Graham Reid | | 1 min read
In a recent doco about Muddy Waters, American guitarist Joe Bonamassa was talking about the blues and said, "The British blues for me was more immediate and more exciting. It was louder, a Les Paul guitar in a Marshall amp, it was more rock".
While there's no doubt Bonamassa can play the blues, he is at heart a rock guy and that's why his longtime paring with singer Beth Hart -- she closer to Janis Joplin than Janis Ian -- has been so successful.
They like to rock out, sometimes in a bluesy way, and for this live double disc they also touch base with horn-driven material in the manner of the Stones (in the band is guitarist/backing singer Blondie Chaplin who tours with the Stones), some standards (a gutsy treatment of Etta James' Something's Got A Hold on Me, Strange Fruit with ethereal guitar, I'd Rather Go Blind), soul (See Saw by Don Covay and Steve Cropper) and swing (Them There Eyes).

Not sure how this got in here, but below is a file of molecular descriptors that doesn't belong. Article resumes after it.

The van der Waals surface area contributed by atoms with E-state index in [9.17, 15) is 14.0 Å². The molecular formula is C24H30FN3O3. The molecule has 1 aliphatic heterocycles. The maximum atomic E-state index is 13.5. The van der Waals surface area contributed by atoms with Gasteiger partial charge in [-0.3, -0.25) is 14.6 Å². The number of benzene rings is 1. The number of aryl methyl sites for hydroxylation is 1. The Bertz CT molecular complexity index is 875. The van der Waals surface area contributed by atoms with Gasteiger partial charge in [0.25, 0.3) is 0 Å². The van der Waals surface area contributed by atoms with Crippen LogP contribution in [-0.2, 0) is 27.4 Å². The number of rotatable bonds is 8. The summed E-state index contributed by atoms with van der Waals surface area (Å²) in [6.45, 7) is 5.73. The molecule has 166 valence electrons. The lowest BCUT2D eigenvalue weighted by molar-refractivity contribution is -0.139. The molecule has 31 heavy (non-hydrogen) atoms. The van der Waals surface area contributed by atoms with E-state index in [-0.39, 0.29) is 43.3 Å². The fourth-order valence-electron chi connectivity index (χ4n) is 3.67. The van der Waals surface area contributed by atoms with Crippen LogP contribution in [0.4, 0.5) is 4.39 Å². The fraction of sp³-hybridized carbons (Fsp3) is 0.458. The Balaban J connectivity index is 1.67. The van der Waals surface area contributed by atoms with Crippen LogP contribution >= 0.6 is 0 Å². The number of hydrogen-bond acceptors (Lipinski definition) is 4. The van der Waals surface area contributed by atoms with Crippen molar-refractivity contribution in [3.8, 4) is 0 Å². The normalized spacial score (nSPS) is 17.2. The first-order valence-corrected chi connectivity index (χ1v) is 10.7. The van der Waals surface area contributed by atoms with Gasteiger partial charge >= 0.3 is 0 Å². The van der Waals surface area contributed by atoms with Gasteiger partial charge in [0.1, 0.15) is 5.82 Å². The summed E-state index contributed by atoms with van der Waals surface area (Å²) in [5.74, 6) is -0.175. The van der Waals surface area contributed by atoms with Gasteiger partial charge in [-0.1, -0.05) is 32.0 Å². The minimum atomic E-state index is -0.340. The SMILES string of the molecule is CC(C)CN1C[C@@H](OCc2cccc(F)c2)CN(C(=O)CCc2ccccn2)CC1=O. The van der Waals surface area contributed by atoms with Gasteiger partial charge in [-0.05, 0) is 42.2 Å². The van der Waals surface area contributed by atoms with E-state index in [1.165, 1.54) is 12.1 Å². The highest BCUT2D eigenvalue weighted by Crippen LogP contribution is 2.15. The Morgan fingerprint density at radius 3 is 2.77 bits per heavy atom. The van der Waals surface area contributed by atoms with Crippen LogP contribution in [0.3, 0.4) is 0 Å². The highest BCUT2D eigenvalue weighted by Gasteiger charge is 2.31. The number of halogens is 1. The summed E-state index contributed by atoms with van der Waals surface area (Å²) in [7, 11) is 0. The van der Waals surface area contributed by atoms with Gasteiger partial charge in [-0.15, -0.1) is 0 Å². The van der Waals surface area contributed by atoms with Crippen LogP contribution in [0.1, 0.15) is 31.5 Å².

It makes for a slightly distracting and scattershot set although one which is certainly enjoyable as they move from Tom Wait's woozy Chocolate Jesus and Freddie King's Someday After a While through Hart's original material (the theatrical piano ballad Baddest Blues is a highpoint which lowers the mood) and a couple by Melody Gardot (the turned-down Your Heart is as Black as the Night, If I Tell You I Love You) and a stomping Nutbush City Limits.
Many of these songs have been on their two previous albums together but here come with added kerthump.
This is at its musical best when Hart unleashes that considerable firepower alongside Bonamassa's searing guitar (Sinner's Prayer, Can't Let Go, Nutbush City Limits) but if this any indication of what Bonamassa will deliver when he plays in New Zealand soon -- solo opening set then with a band, Hart unfortunately not coming -- then it sounds like a must see, ear-plugs show.
Joe Bonamassa plays the Auckland Town Hall, Friday September 12